Three Options for Governing Spain and One Way to Duck the Issueby
Lawmakers have until Oct. 31 to avoid fresh elections
Ideological divisions, corruption charges complicate talks
Spaniards have now gone almost nine months without a proper government and two elections later, party leaders are still struggling to carve a working majority out of the divided parliament.
After caretaker Prime Minister Mariano Rajoy lost a confidence vote last week, lawmakers have until Oct. 31 to rally behind a new administration or the country will be heading for an unprecedented third election in a year.
Here are the options:
Rajoy Gets Through
After the pro-market reformers of Ciudadanos reluctantly agreed to back him in this month’s vote, the acting premier insisted he’ll keep pushing to broaden his support. The most obvious solution would be to persuade at least some of the 85 Socialist lawmakers to abstain next time -- he needs an absolute majority of 176 to take office in first-round vote; a simple majority will suffice on the second ballot.
But Socialist leader Pedro Sanchez has been resisting pressure from party grandees to let Rajoy govern in the national interest. Sanchez says the unresolved corruption allegations against Rajoy and his party are a dealbreaker. (Rajoy denies any wrongdoing.)
Another option for Rajoy would be to approach the Basque Nationalists, whose five lawmakers would put him on the brink of a majority. While the Basques’ separatist instincts would sit uncomfortably with Rajoy and his party, pragmatism could prevail.
The Nationalists face an election in their home region on Sept. 25. If they end up needing PP support to maintain control of the Basque Country’s regional government, the stars could line up for a deal at national level too.
For any potential allies, the political price of supporting Rajoy will rise as the deadline approaches. On Oct. 4 the National Court in Madrid will begin a trial of former PP officials with ties to the prime minister accused of running a bribery ring.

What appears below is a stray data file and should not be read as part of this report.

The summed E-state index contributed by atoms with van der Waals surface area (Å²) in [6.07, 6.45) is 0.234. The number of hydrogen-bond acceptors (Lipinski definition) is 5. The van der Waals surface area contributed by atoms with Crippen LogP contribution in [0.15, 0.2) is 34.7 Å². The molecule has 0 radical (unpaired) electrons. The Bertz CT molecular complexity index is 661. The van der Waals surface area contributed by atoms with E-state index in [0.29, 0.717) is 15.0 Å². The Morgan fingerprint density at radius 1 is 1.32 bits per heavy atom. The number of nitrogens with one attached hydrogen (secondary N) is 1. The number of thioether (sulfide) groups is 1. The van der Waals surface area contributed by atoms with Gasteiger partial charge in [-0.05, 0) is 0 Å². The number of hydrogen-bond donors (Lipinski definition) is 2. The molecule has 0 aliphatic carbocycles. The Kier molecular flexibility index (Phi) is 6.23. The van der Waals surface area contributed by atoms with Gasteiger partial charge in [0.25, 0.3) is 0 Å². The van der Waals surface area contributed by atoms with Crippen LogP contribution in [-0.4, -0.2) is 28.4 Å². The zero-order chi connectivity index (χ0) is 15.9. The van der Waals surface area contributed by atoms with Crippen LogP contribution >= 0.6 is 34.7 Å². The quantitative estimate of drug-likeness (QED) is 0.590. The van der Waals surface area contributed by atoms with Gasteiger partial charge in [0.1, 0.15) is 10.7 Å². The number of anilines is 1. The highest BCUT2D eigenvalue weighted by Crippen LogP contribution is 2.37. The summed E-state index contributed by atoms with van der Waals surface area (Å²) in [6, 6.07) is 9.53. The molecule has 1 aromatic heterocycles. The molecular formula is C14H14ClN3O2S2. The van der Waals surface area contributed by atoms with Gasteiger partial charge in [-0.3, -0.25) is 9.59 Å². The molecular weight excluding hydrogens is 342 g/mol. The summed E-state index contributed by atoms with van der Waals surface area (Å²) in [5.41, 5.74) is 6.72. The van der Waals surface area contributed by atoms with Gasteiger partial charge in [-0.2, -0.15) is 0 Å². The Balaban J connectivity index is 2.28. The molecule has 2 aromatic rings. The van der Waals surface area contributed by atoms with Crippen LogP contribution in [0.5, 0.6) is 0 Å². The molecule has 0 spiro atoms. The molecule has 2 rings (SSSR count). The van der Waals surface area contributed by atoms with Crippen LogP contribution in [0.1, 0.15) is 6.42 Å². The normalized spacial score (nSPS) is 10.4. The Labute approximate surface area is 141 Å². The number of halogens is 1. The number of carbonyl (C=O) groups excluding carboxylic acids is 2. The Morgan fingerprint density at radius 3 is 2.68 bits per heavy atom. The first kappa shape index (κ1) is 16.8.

The PP Kicks Out Rajoy
Of the 150 policy measures that Rajoy’s People’s Party negotiated with Ciudadanos before the last confidence vote, about 100 of them had previously been endorsed by the Socialists, suggesting there’s a broad consensus on what the next government should do.
The main problem is Rajoy himself -- the questions over his integrity make him toxic for the Socialists in particular.
When Ciudadanos leader Albert Rivera floated the idea of an alternative PP candidate in parliament this month as a way to break the deadlock, PP spokesman Rafael Hernando emphatically ruled out such a move. But the theory has gained ground all the same and it was boosted by Rajoy’s botched attempt to hand disgraced former minister Jose Manuel Soria a lucrative World Bank job, provoking a backlash among voters and also PP officials.
Rajoy’s resignation “could help a lot,” according to Juan Cornejo, the deputy head of the Socialists in powerful Andalusia branch.
A Patchwork Alternative
Since Rajoy’s defeat this month, Socialist leader Sanchez has revived talks with Ciudadanos and the anti-establishment group Podemos about forming their own alliance. A similar effort foundered in April because of the ideological differences between the two smaller groups.
But analysts say that all three parties risk losses if there’s another election, so there is more incentive to compromise now while they still have 188 lawmakers between them.
If Ciudadanos won’t buy that option, Podemos has also floated the possibility of bolting on support from the Basque and Catalan Nationalist. In theory, that lineup could muster 178 votes. In practice, it’s likely to run afoul of Socialist activists’ aversion to separatists.
Make the Voters Try Again
Antonio Barroso, a political analyst at Teneo Intelligence in London, says a repeat election is the most likely outcome, giving it a 55 percent probability.
In that scenario, Rajoy’s position is bolstered by the strength of the economy while supporters of the new parties Podemos and Ciudadanos may begin to flag due to the attritional process. Polls suggest the PP and Socialists would strengthen their hands marginally, though not by enough to break the deadlock.
So the party leaders would still have to broker an agreement along the lines of one of the three models outlined above. Because Spain has to have a government again one day, doesn’t it?